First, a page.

The legacy of Oakland, Ca., Mayor Jerry Brown, who is running for California Attorney General, may be dominated by how well he dealt with the city’s most festering and frustrating problem — homicide, says the San Francisco Chronicle. Despite of innovative attempts to cut killings, Brown’s final year as mayor has already seen more slayings than in any year since he took office in 1999. His opponent, Republican state Sen. Chuck Poochigian of Fresno, says Brown would be a disaster as the state’s top cop. Brown is a former governor whose father served as attorney general before being elected governor.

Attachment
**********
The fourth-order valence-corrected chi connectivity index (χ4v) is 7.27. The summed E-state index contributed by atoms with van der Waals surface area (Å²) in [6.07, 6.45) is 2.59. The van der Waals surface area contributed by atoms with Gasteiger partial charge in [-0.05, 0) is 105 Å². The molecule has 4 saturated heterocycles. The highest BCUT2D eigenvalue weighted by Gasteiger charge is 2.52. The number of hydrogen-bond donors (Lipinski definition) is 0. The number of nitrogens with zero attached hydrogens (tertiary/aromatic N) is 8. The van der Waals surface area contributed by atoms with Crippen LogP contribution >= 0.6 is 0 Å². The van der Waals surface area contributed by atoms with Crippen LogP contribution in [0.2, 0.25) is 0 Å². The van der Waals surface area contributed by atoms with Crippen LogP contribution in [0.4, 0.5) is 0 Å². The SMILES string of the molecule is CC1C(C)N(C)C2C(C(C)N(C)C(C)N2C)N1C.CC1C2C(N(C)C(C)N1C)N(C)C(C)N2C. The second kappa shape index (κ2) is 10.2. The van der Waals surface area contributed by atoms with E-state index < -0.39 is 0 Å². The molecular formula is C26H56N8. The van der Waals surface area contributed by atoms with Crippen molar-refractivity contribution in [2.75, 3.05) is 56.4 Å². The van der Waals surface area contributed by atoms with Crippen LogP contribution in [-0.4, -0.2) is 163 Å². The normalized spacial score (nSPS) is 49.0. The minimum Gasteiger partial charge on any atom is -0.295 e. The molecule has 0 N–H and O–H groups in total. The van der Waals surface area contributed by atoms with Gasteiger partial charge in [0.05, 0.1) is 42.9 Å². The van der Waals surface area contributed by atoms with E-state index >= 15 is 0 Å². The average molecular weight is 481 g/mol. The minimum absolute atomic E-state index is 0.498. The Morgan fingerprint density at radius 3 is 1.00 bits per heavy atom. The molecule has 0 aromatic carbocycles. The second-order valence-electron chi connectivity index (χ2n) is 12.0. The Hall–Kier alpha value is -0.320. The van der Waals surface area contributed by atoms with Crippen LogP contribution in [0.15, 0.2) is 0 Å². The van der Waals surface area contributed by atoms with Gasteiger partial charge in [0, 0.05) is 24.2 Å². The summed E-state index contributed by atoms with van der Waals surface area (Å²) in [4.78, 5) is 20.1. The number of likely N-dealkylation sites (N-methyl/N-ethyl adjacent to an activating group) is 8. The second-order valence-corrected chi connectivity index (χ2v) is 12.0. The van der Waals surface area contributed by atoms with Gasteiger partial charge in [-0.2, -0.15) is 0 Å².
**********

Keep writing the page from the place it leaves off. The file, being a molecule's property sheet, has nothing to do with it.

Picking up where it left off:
Brown concedes that crime was perhaps his most difficult challenge as mayor. “I’ve realized how complex and fast-moving a problem crime really is,” he said. “You have to respond instantly and forcefully to violence.” He added: “The underlying problems are complex, often going back generations.” As mayor, he has started more than 16 anti-crime initiatives, including a variety of crackdowns on repeat felons, parolees, loiterers, drug dealers, and customers who seek prostitutes. He has imposed curfews on probationers and placed monitoring devices on high-risk probationers. Despite his efforts, there have been 122 slayings this year, compared with 94 in all of 2005. Brown, 68, often walks around the city accompanied by his wife’s dog. He says: “As mayor here and as a resident of a high-crime neighborhood, the issue is right in my face. I’ve found bullet shells when I walk my dog. I’ve seen drug deals go down, and assaults.” Brown took office when Oakland had its lowest murder total in two decades. “When the number gets really low, whoever takes over afterward is going to get blamed for all this, but this extends way beyond Oakland or just California,” said criminologist James Alan Fox of Northeastern University.